In Levi-Strauss’ essay, he uses the inaccuracies of the travel literature as support for his argument that written communication facilitates slavery. In his case, the travel literature didn’t help him get by as he thought it would. He read that if he is lost, he is to fire a shot into the air so that the other people could hear it and find him. At another time, he was on an expedition with the Nambikwara tribe. However, only the men were there, each armed with bow and arrows. According to the book, this was a sign that indicated that an attack is eminent. However, the nervousness was unnecessary. Sometimes people make mistakes. Humans are all prone to error. This clearly shows that the purpose of written communication is a necessary means of communication. In this situation, there are always unique times when the typical strategy fails. It doesn’t happen very often, but it does happen, as it did.

After considering all the facts, it is clear to me that written communication is not meant to facilitate slavery. Rather, it is a very important means of communication necessary for survival. From the early days when America was first settled to the modern era with booming technology, written communication has always been necessary for us to communicate efficiently. The Internet became an efficient way to reach a large number of people. If writing is only to facilitate the slavery of the mind, our society wouldn’t have gotten this far now.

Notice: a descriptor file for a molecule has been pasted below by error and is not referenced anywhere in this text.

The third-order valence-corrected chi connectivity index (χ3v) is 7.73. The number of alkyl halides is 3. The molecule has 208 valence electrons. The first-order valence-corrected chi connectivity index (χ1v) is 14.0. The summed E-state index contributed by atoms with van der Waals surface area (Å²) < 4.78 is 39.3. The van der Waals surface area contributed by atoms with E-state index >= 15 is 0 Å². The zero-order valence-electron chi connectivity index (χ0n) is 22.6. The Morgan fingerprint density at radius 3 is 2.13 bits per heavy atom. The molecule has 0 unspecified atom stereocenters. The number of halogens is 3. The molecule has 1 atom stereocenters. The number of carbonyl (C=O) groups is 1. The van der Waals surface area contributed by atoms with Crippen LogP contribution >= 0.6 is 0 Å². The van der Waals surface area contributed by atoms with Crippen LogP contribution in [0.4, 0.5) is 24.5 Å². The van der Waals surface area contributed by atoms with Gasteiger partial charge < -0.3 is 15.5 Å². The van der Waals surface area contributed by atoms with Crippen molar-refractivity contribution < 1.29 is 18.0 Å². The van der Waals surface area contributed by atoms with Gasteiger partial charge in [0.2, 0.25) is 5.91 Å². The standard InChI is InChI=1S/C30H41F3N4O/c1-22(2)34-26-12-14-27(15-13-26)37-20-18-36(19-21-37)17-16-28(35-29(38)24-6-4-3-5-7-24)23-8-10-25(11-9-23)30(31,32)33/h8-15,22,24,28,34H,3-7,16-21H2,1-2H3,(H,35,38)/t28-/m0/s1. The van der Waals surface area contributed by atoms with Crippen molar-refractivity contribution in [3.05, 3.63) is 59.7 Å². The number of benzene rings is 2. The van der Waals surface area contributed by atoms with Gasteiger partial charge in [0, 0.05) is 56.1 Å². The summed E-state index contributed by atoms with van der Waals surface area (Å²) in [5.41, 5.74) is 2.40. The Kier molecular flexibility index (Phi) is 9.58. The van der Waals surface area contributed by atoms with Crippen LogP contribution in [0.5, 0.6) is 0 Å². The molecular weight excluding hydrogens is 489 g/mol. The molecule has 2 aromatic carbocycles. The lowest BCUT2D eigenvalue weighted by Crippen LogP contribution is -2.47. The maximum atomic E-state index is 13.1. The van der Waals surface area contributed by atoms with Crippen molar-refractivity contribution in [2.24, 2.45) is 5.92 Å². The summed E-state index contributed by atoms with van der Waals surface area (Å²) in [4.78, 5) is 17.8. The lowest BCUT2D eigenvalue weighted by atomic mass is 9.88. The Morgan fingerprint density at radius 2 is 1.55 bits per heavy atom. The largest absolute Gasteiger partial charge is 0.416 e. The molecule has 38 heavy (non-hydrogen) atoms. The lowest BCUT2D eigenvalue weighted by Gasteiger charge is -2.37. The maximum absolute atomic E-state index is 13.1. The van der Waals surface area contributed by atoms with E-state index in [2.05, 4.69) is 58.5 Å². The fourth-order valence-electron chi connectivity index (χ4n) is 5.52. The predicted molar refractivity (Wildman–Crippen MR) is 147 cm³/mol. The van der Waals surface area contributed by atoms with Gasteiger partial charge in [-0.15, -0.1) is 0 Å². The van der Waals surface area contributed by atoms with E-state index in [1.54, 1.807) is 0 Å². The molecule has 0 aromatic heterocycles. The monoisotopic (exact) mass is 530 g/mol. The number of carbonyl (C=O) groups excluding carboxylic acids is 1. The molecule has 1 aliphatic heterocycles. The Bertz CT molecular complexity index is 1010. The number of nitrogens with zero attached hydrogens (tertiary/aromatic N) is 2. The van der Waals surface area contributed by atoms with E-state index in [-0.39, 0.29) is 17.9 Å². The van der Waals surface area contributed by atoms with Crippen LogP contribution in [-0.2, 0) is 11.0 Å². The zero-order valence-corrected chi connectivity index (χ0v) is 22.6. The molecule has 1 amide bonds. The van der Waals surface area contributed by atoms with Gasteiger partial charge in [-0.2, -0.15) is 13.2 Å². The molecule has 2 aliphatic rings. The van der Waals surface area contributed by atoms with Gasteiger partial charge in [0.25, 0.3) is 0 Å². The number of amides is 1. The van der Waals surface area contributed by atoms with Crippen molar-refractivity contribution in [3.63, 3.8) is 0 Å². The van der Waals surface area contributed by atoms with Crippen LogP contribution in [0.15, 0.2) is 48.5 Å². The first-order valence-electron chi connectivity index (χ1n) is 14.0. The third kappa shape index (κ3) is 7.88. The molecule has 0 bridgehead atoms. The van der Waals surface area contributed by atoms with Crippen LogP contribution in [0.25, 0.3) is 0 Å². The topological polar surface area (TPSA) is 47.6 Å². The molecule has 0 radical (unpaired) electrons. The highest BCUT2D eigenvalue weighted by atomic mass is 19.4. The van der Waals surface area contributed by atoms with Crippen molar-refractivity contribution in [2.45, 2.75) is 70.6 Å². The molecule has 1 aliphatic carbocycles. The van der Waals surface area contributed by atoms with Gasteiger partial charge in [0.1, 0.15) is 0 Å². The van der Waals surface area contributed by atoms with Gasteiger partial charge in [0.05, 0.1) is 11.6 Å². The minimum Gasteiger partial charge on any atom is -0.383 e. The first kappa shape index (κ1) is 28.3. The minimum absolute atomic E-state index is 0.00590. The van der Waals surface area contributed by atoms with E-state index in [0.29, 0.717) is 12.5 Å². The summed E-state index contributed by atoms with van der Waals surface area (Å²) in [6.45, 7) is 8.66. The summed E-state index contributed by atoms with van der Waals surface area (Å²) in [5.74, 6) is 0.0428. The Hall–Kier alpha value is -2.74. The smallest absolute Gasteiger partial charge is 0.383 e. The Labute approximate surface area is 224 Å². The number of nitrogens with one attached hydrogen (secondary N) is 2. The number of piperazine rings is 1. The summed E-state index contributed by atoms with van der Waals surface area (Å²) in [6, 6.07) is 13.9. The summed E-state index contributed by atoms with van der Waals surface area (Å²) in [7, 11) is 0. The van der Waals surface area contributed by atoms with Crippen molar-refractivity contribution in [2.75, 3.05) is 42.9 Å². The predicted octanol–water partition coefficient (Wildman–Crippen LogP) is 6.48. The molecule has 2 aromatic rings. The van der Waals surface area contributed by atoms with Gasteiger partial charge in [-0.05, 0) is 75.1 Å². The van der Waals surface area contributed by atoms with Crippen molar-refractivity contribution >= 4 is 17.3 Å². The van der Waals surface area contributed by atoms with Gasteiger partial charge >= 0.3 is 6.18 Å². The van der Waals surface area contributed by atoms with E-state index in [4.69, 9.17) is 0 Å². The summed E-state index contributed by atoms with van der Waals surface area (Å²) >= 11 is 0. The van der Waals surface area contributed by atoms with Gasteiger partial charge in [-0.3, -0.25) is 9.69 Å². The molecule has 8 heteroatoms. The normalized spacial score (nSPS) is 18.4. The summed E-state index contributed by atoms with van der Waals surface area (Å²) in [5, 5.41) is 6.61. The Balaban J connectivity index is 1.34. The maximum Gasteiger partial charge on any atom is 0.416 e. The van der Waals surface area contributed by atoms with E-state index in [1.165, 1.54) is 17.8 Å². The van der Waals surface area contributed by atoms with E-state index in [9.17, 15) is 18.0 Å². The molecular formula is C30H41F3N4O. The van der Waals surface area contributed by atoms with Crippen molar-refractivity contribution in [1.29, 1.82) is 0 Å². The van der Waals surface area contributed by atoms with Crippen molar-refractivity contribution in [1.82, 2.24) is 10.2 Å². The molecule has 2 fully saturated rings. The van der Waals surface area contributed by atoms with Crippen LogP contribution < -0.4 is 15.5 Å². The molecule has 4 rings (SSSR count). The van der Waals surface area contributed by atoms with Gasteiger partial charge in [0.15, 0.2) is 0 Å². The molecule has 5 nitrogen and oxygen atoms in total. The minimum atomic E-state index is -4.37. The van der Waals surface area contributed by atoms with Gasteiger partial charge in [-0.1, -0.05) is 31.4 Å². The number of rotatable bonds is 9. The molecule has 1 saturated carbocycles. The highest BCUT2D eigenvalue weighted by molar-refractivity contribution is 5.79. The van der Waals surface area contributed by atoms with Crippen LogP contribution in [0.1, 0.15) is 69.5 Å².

Wednesday, July 29, 2009

Essay on Surviving Culture

“Columbine: Whose Fault Is It?,” an essay wrote by Marilyn Manson and published in “Rolling Stone” magazine, addresses the problem of Columbine through the eyes of Manson himself. Through the use of pathos and ethos, Manson forces the reader to interpret his views from many different angles. Manson implements exotic word choice and imagery into his essay and creates a different feel for the reader because of his “hard rocker” status, but the effectiveness of these techniques varies greatly.

After Columbine occurred, the media pointed their finger at Manson. They suggested that his music and image played a key role is causing the tragedy at Columbine. Manson wrote this essay in response to those accusations. Manson presents the idea that the media, as well as society as a whole, is just as responsible as he is for causing the shootings in Columbine. The essay is very straightforward and direct in expressing Manson’s views of why the shootings in Littleton, Colorado occurred.

Manson states in the second line of his essay,“The day that Cain bashed his brother Abel’s brains in, the only motivation he needed was his own human disposition to violence,” this alerts the reader immediately to Manson’s unique rhetorical angle. By comparing past and present, Manson offers the reader with the logical question, “What makes Cain and Abel’s incident any different from that of Columbine?” This is an effective technique because the Cain and Abel example corresponds with that of Columbine, but didn’t involve the influence of movies, TV, or the music of Marilyn Manson. In turn, it provides a valid reason why Manson should not be blamed and that there are a number of other causes for violent actions.